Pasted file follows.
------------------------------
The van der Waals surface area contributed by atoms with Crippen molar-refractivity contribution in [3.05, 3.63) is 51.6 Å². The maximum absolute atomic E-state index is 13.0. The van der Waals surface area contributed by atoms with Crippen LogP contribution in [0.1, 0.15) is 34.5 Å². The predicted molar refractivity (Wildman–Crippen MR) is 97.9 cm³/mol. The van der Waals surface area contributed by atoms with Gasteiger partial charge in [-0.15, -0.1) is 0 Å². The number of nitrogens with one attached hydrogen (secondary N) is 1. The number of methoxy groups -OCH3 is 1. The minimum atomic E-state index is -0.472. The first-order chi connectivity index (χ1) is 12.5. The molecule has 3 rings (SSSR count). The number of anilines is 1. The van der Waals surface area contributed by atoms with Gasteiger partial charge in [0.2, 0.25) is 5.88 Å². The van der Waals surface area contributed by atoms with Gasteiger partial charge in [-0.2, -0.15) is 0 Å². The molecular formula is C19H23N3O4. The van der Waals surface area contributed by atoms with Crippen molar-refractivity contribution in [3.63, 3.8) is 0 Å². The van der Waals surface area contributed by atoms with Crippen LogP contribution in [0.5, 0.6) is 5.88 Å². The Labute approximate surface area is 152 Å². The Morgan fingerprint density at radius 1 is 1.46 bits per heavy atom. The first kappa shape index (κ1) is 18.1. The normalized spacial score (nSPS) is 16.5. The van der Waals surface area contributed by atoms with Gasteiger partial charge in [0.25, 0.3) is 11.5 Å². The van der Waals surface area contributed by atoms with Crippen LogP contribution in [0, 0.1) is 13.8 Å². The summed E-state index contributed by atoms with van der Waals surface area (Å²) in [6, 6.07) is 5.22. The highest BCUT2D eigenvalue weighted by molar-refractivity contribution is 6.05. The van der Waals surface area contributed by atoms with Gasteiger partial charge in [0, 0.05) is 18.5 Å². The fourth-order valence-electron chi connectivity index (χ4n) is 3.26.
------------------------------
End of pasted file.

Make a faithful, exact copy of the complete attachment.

The van der Waals surface area contributed by atoms with Crippen molar-refractivity contribution in [3.05, 3.63) is 51.6 Å². The maximum absolute atomic E-state index is 13.0. The van der Waals surface area contributed by atoms with Crippen LogP contribution in [0.1, 0.15) is 34.5 Å². The predicted molar refractivity (Wildman–Crippen MR) is 97.9 cm³/mol. The van der Waals surface area contributed by atoms with Gasteiger partial charge in [-0.15, -0.1) is 0 Å². The number of nitrogens with one attached hydrogen (secondary N) is 1. The number of methoxy groups -OCH3 is 1. The minimum atomic E-state index is -0.472. The first-order chi connectivity index (χ1) is 12.5. The molecule has 3 rings (SSSR count). The number of anilines is 1. The van der Waals surface area contributed by atoms with Gasteiger partial charge in [0.2, 0.25) is 5.88 Å². The van der Waals surface area contributed by atoms with Gasteiger partial charge in [-0.2, -0.15) is 0 Å². The molecular formula is C19H23N3O4. The van der Waals surface area contributed by atoms with Crippen molar-refractivity contribution in [3.63, 3.8) is 0 Å². The van der Waals surface area contributed by atoms with Crippen LogP contribution in [0.5, 0.6) is 5.88 Å². The Labute approximate surface area is 152 Å². The Morgan fingerprint density at radius 1 is 1.46 bits per heavy atom. The first kappa shape index (κ1) is 18.1. The normalized spacial score (nSPS) is 16.5. The van der Waals surface area contributed by atoms with Gasteiger partial charge in [0.25, 0.3) is 11.5 Å². The van der Waals surface area contributed by atoms with Crippen LogP contribution in [0, 0.1) is 13.8 Å². The summed E-state index contributed by atoms with van der Waals surface area (Å²) in [6, 6.07) is 5.22. The highest BCUT2D eigenvalue weighted by molar-refractivity contribution is 6.05. The van der Waals surface area contributed by atoms with Gasteiger partial charge in [0, 0.05) is 18.5 Å². The fourth-order valence-electron chi connectivity index (χ4n) is 3.26.